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4 Financial Moves Freelancers And Gig Workers Should Consider To Better Plan Their Personal Finances

Published by Autumn on November 03, 2020 The lifestyle of a freelancer or gig worker differs significantly from that of a person employed full-time. For starters, your definition of an office is very different – you can be working from home, at a café, or hot-desking at a co-working space. It can also mean starting at 8 a.m. if you’re an early bird, or burning the midnight oil if your creative juices flow better after sunset. However, being your own boss comes with its own set of challenges. As a solopreneur, you’re on your own. You’ll have to handle

5 Money Habits You Need To Know If You Are Out Of Job Now

Published by Autumn on October 01, 2020 In this time of uncertainty, building good money habits is important to tide you through especially if your job has been disrupted. Here are 5 money habits you could develop. They are so simple but often overlooked! Tip 1: Plug your spending leaks and look for lost money Start by spring cleaning your finances to identify spending leaks. This can be as simple as going through your credit card statements to ensure you’re not paying for a service you don’t use anymore or that you’re not double-paying for a subscription. Could it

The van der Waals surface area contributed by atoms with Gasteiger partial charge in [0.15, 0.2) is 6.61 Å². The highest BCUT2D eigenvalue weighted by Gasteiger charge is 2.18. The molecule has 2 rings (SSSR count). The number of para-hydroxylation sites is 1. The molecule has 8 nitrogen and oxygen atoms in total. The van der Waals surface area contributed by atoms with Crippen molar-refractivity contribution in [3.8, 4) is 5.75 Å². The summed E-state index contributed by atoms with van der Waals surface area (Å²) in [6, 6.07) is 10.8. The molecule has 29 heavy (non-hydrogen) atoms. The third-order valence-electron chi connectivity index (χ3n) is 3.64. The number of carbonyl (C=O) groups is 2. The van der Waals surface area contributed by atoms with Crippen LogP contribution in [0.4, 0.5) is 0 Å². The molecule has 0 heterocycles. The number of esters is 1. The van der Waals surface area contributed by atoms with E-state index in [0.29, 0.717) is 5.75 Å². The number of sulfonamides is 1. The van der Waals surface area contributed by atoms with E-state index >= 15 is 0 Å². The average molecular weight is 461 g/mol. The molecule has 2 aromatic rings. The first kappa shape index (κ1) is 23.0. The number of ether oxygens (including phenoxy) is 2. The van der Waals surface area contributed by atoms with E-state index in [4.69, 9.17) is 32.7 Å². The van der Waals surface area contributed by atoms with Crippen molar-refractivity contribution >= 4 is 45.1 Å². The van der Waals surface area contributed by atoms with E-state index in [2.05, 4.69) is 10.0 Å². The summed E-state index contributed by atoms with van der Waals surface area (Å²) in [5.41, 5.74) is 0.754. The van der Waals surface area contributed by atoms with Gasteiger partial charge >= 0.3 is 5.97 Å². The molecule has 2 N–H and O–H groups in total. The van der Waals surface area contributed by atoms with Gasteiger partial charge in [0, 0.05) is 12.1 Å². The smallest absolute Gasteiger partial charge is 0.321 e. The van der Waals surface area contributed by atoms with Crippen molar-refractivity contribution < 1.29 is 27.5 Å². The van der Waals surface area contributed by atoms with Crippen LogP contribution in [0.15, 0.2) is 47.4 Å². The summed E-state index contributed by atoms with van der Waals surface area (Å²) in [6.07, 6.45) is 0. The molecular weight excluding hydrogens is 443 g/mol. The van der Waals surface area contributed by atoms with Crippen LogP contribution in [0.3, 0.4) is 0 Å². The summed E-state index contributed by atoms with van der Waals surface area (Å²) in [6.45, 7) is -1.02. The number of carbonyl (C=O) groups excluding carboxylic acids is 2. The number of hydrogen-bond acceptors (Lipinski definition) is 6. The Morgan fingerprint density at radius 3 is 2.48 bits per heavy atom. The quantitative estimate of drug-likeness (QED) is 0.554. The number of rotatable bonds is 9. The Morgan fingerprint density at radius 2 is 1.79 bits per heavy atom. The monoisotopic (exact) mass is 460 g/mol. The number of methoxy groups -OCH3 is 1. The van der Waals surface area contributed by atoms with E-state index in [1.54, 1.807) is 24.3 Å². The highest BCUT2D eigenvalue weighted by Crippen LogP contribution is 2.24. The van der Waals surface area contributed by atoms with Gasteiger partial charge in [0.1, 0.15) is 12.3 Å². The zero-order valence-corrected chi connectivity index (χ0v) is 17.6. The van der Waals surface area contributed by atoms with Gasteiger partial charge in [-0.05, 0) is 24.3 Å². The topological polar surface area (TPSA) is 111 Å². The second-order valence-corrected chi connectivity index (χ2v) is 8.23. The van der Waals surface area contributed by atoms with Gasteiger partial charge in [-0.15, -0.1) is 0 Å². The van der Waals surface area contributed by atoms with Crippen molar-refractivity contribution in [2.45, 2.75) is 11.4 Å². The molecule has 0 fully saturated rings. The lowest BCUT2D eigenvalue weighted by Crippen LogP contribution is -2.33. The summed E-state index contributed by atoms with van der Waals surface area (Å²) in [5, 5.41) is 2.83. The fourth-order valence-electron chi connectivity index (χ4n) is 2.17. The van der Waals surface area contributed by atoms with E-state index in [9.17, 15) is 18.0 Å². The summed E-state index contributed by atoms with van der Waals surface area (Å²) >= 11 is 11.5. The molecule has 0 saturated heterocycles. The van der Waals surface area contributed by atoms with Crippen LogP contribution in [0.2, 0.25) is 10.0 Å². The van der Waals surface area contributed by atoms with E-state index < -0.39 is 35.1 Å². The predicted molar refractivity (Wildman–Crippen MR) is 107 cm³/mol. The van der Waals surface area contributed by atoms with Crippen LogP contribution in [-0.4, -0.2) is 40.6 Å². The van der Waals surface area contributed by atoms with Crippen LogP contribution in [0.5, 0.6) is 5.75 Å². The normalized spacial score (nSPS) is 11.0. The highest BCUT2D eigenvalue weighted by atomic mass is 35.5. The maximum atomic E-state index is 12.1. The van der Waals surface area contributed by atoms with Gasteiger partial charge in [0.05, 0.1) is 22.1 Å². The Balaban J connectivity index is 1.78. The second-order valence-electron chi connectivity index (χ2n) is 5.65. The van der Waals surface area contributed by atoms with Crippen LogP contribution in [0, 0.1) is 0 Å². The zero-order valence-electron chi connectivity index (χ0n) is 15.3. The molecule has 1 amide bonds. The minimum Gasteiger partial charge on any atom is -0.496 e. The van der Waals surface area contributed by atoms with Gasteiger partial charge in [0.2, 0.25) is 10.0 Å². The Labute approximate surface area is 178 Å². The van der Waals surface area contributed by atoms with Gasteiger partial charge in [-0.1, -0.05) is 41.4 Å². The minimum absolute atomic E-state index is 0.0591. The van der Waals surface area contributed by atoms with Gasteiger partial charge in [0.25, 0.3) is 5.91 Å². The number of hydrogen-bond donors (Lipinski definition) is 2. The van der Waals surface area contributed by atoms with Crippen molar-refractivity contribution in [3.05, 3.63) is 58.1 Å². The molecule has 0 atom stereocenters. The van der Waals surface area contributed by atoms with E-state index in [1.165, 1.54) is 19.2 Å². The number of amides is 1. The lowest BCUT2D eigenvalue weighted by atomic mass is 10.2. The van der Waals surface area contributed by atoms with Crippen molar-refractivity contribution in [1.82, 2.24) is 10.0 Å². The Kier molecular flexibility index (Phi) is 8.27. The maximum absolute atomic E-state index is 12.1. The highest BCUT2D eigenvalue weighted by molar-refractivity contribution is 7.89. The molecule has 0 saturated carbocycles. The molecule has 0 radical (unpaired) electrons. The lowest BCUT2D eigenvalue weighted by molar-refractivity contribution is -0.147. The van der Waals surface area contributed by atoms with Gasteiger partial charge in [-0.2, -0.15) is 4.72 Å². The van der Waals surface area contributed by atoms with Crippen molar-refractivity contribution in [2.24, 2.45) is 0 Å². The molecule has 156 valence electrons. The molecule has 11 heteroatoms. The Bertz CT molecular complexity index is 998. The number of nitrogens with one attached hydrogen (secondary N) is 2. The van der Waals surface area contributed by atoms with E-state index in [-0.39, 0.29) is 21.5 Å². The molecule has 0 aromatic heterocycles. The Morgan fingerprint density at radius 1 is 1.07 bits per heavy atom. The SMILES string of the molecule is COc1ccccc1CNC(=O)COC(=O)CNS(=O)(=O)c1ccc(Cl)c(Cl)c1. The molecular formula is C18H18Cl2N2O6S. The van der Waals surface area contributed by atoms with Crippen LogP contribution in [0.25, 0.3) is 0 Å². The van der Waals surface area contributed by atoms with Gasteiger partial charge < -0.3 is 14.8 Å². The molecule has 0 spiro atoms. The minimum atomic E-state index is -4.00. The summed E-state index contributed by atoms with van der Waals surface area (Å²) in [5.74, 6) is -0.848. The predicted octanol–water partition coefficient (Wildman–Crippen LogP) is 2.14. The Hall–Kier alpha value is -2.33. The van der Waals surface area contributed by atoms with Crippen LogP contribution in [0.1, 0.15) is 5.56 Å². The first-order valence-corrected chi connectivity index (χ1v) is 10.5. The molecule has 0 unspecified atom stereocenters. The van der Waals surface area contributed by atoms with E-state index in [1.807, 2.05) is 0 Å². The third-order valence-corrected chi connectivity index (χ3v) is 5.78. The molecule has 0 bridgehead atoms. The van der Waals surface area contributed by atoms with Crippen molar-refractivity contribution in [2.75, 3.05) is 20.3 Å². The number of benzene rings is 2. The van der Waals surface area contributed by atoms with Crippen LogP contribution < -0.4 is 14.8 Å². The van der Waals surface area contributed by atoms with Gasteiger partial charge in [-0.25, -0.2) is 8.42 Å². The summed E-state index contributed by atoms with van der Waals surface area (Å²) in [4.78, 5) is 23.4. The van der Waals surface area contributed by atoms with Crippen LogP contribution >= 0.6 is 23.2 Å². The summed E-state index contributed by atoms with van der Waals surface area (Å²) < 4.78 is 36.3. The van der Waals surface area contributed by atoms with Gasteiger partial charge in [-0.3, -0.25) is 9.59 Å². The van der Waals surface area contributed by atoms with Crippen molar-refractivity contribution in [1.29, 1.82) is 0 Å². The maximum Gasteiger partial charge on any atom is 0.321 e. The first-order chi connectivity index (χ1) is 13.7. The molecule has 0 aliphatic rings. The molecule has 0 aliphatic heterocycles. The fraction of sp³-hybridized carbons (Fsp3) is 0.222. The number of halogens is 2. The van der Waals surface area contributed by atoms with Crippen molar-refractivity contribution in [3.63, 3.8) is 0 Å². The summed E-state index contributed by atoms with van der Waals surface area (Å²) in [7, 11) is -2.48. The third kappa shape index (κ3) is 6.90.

A 7-Step Financial Checklist To Get You Started On Your Financial Journey

Published by Autumn on 6 April, 2021 Financial planning need not be complex if you break it up into smaller steps. When take one step at a time, planning for the future doesn’t seem daunting anymore. You don’t need a lot to start building your wealth - the important thing is to start now regardless of which life stage you are at. Here’s a 7-step financial checklist to get you started. 1. Set realistic money goals for the year Instead of setting a resolution you won’t stick to, give yourself specific goals instead. If you’re stuck on setting

How To Plug Your Insurance Protection Gap (In Any Life Stage)

Published by Autumn on November 03, 2020 An insurance protection gap is typically the difference between how much money you will need compared to how much money you will have in the event of an unfortunate scenario. For example, you may estimate that it will take $360,000 to raise and educate your newborn he or she enters the working world and becomes financially self-dependent. You will be working for the next close to two decades to afford this. If you do not have any savings or life insurance, your insurance protection gap is $360,000. If you already have some

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